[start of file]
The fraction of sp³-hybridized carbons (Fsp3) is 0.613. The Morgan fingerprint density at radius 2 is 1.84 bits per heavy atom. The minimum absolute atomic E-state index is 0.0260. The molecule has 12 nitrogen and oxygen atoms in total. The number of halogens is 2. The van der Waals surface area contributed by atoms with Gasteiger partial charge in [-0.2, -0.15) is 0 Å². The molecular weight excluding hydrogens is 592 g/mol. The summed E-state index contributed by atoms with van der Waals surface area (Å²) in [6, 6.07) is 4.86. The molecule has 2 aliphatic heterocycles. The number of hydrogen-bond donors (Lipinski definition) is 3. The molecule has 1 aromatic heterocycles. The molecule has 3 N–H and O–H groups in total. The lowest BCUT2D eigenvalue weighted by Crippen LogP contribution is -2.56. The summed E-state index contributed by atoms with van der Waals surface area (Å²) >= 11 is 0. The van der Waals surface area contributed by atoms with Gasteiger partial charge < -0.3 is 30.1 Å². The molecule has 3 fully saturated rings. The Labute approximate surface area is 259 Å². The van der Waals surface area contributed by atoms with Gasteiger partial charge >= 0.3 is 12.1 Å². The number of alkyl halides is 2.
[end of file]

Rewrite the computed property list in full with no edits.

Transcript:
The fraction of sp³-hybridized carbons (Fsp3) is 0.613. The Morgan fingerprint density at radius 2 is 1.84 bits per heavy atom. The minimum absolute atomic E-state index is 0.0260. The molecule has 12 nitrogen and oxygen atoms in total. The number of halogens is 2. The van der Waals surface area contributed by atoms with Gasteiger partial charge in [-0.2, -0.15) is 0 Å². The molecular weight excluding hydrogens is 592 g/mol. The summed E-state index contributed by atoms with van der Waals surface area (Å²) in [6, 6.07) is 4.86. The molecule has 2 aliphatic heterocycles. The number of hydrogen-bond donors (Lipinski definition) is 3. The molecule has 1 aromatic heterocycles. The molecule has 3 N–H and O–H groups in total. The lowest BCUT2D eigenvalue weighted by Crippen LogP contribution is -2.56. The summed E-state index contributed by atoms with van der Waals surface area (Å²) >= 11 is 0. The van der Waals surface area contributed by atoms with Gasteiger partial charge < -0.3 is 30.1 Å². The molecule has 3 fully saturated rings. The Labute approximate surface area is 259 Å². The van der Waals surface area contributed by atoms with Gasteiger partial charge >= 0.3 is 12.1 Å². The number of alkyl halides is 2.